The other option is for Motorists to travel down South Bank Boulevard around the Casino tuning left at Power Street and across into William Street or turn right and then along Queens Street.  Both of these options will increase travel time for motorists by 20 minutes and further add to city congestion.

The Council could look at constructing an new bridge linking Linlithgow Avenue to Batman Avenue but that would costs Millions of dollars. 

Transport Minister Terry Mulder says VicRoads has jurisdiction over the project.

“VicRoads would have to be consulted for any work that was to be undertaken on that bridge and any impact it would have on the broader road network,” Mr Mulder said.

Last month on 3AW Neil Mitchel Denis Napthine, Victoria’s  Premier, claimed that VicRoads had not signed off on the project.

Opposition spokesperson on Road, Luke Donnellan has also expressed concern over the proposed lane closure.  “The City of Melbourne must put in place alternative routes and measures before it can close down traffic on the bridge. All other options must be considered first.

Melbourne City Councillor Richard Foster echoing the views express by Luke Donnellan has called on the City of Melbourne to implement better line marking and bike path delineation before reducing traffic access to the City.

The City of Melbourne must rethink its proposed lane closure and consult more widely or run teh risk of a community backlash,.  South Yarra residents, who were not consulted, have expressed opposition to the proposal .  Residents are calling on Local State member and former deputy Lord Mayor,  Clem Newton-Brown to put a halt to the project and engaged in more consultation and consider alternative options.

RACV slams plan to remove car lane on Princes Bridge

BICYCLE MADNESS
Source: Herald  Sun

The RACV has blasted the idea, saying it would increase commuter congestion and pose safety problems on the bridge and at the “complex” T-intersection of Swanston and Flinders streets.

The council’s Bicycle Plan 2012-16 proposes installing “chevron-separated lanes by removing one lane of traffic”.

“This will increase the capacity of a major link to the central city, improve safety and reduce pedestrian/cyclist conflict,” the plan says.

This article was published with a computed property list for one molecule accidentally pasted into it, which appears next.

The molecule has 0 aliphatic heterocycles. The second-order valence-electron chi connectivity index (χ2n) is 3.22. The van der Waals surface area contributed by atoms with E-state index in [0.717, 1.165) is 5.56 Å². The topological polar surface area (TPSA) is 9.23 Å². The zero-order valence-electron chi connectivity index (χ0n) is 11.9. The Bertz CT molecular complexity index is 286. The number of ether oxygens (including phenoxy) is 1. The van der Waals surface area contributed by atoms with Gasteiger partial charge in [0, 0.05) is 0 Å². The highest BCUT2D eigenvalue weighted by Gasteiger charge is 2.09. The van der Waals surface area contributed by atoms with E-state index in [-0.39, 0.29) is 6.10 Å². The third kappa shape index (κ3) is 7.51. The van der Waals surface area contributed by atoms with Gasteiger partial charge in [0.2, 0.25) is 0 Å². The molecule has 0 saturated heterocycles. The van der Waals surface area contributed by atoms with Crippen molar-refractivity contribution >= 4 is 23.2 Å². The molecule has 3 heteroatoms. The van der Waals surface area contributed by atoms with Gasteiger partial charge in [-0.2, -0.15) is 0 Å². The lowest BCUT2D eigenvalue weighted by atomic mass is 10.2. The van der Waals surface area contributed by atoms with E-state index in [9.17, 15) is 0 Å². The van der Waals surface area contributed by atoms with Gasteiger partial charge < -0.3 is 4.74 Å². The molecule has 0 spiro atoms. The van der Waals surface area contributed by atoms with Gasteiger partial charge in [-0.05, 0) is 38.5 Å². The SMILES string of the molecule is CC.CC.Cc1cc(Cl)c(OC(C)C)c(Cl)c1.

VicRoads and City of Melbourne are using traffic modelling as part of planning.


Cr Cathy Oke, who chairs the City of Melbourne’s transport committee, declined to comment before the design was signed off.

RACV general manager of public policy Brian Negus said removing at least one lane of traffic appeared to be a cheap option.

“They should either be looking at changing the cross-section on the footpath or indeed looking at another separate bridge for bicycles,” Mr Negus said. “Our interpretation of what is briefly outlined in the document is one lane of traffic disappears in both directions.

“It is just an unacceptable proposal in what is already a busy area. This will make it significantly worse from a congestion point of view and it becomes a safety issue as well.”

Mr Negus called on the council to undertake a feasibility study for a new pedestrian and cyclist bridge next to Princes Bridge.

Council spokeswoman Irene Vlahos said the proposed works on Princes Bridge were part of $5.6 million allocated in the 2012-13 budget to improve the city’s cycling network.

“Vital to any works is improved safety and consistency for all road users,” Ms Vlahos said. “Planning for this project is under way and we are working closely with VicRoads on the concept design.”

Twenty-two cyclists were injured after smashes on Princes Bridge between 2008 and 2010, according to VicRoads statistics. Bicycle Network Victoria counted 1864 bikes on the bridge between 7am and 9am during its annual counting day earlier this month.

Mr Negus said the RACV also opposed council building a $2.4 million separated bike route on La Trobe St.

amelia.harris@news.com.au

Comment:

The City Council continues to lock down the city causing ongoing congestion in the city centre. The Council has come under fire for its Bike Madness and lack of community consultation.  Motorcycle riders in particular have not been consulted.  

The  City Council’s Engineers are slowly strangling the city. Swanston Walk was originally planned as a pedestrian street but has has now been overtaken by Lycra clad cyclists who show little concern for other road users or pedestrian safety.  Add to that the closing down of traffic lanes in La-Trobe Streets and other ill-considered bike plans.

Businesses are crying out and not being heard. The cost of doing business in the CBD retail precinct is diving retail business out of the city with the cost of couriers and delivery set to go through the roof as movement around the City Center is further constricted.

What’s worst is the elected Council  is oblivious pr unwilling to address the situation. Many of the decisions are made under delegation and  not brought forward to the Council’s open public forums

Robert Doyle appears to be held hostage to the Greens and overzealous Engineers.

This could be the issue that brings down the Lord Mayor and team Doyle if they do not begin to address it properly.  The Council reports gave the impression that the Council’s 5.4Million nike plan was approved by the RACV.  This clearly is not the case. Stakeholder representative groups have been ignored and their opinion shoved aside. The extent of the Council’s consultation process was a few meetings with Bicycle users groups held in city cafes over a cup of coffee.

The City Council needs to stop and rethink its plans and hold a major forum and review of its Bicycle network or face the wrath of business and motorists alike.